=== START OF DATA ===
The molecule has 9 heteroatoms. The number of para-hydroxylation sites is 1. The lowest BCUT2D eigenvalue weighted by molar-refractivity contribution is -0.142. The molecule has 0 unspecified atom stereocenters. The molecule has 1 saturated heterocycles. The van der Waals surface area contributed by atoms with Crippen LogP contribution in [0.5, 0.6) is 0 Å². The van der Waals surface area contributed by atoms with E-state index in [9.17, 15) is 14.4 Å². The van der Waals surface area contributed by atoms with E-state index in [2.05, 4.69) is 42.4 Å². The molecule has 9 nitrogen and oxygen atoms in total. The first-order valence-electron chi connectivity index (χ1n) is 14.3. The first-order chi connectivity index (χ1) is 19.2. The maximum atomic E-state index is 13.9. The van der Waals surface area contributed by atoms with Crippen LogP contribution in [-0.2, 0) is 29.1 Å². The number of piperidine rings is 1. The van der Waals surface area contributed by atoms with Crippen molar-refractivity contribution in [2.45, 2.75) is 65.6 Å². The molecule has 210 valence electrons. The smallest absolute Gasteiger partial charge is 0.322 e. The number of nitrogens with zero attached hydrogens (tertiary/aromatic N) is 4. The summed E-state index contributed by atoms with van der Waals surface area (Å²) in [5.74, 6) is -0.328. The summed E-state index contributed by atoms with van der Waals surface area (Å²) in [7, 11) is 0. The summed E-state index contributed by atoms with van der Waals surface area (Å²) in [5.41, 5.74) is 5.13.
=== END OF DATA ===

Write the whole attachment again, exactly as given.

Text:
The molecule has 9 heteroatoms. The number of para-hydroxylation sites is 1. The lowest BCUT2D eigenvalue weighted by molar-refractivity contribution is -0.142. The molecule has 0 unspecified atom stereocenters. The molecule has 1 saturated heterocycles. The van der Waals surface area contributed by atoms with Crippen LogP contribution in [0.5, 0.6) is 0 Å². The van der Waals surface area contributed by atoms with E-state index in [9.17, 15) is 14.4 Å². The van der Waals surface area contributed by atoms with E-state index in [2.05, 4.69) is 42.4 Å². The molecule has 9 nitrogen and oxygen atoms in total. The first-order valence-electron chi connectivity index (χ1n) is 14.3. The first-order chi connectivity index (χ1) is 19.2. The maximum atomic E-state index is 13.9. The van der Waals surface area contributed by atoms with Crippen LogP contribution in [-0.2, 0) is 29.1 Å². The number of piperidine rings is 1. The van der Waals surface area contributed by atoms with Crippen molar-refractivity contribution in [2.45, 2.75) is 65.6 Å². The molecule has 210 valence electrons. The smallest absolute Gasteiger partial charge is 0.322 e. The number of nitrogens with zero attached hydrogens (tertiary/aromatic N) is 4. The summed E-state index contributed by atoms with van der Waals surface area (Å²) in [5.74, 6) is -0.328. The summed E-state index contributed by atoms with van der Waals surface area (Å²) in [7, 11) is 0. The summed E-state index contributed by atoms with van der Waals surface area (Å²) in [5.41, 5.74) is 5.13.